ADDED 01/14/2019

Report: Nigeria’s democracy just a step above authoritarianism

FROM 01/12/2019 | Today Nigeria

BY Brendan Umoren

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Nigeria’s democracy has been ranked 108 out of the 167-country-and-colony in the Economist Intelligence Unit’s Democracy index.

The country, which is Africa’s biggest democracy, has a slight improvement as it moved upward from 109 it was ranked in 2017 and 2016.

The country was also ranked 108 in 2015.

Nigeria was listed among 39 countries that EIU said have hybrid regimes, which is just a step above authoritarianism.

The index, which the 2018 is the 11th edition, reviews the state of democracy in 165 independent countries worldwide using five parameters: process and pluralism; civil liberties; the functioning of government; political participation; and political culture.

It “provides a snapshot of the state of democracy worldwide for 165 independent states and two territories” and categorised the countries into four sections, namely full democracy, flawed democracy, hybrid regime and authoritarian.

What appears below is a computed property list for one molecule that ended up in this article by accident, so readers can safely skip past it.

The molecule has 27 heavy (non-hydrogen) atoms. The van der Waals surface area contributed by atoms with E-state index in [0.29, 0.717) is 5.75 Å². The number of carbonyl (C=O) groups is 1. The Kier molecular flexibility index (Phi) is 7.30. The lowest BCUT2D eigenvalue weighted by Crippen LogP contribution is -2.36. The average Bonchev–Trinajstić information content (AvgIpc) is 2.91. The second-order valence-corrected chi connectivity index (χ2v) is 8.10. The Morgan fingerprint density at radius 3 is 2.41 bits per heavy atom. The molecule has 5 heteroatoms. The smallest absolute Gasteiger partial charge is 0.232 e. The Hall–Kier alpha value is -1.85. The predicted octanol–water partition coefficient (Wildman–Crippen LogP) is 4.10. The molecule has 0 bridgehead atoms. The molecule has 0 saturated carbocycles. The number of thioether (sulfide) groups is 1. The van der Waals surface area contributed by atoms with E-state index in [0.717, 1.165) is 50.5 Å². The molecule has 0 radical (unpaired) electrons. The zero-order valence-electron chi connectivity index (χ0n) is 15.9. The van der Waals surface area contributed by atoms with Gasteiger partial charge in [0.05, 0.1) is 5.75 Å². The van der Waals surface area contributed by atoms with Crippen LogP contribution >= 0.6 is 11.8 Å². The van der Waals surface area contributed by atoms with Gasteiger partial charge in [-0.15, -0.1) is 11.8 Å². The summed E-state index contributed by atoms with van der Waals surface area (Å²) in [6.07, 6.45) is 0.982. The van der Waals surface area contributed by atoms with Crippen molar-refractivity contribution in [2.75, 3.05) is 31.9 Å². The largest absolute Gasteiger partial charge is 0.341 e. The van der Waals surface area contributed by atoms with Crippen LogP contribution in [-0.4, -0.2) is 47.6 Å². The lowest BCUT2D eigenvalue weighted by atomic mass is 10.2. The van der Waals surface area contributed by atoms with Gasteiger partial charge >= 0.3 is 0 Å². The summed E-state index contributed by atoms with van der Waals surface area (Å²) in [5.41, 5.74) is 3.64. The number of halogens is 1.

EIU said elections in countries with hybrid regimes are plagued by substantial regimes, which prevent them from being free and fair.

“Government pressure on opposition parties and candidates may be common.

“Serious weaknesses are more prevalent than in flawed democracies—in political culture, functioning of government and political participation.

“Corruption tends to be widespread and the rule of law is weak. Civil society is weak. Typically, there is harassment of and pressure on journalists, and the judiciary is not independent.”

Although Nigeria’s electoral process was rated high, with a score of 6.08 (out of the possible 10), the country flopped in terms of functioning government (4.64), political participation (3.33), political culture (3.75) and civil liberties (4.41).

Norway, rated the most democratised nation in the world scored maximum 10 points in all the five indices except in functioning of government and civil liberties, where it scored 9.64 and 9.71 respectively.

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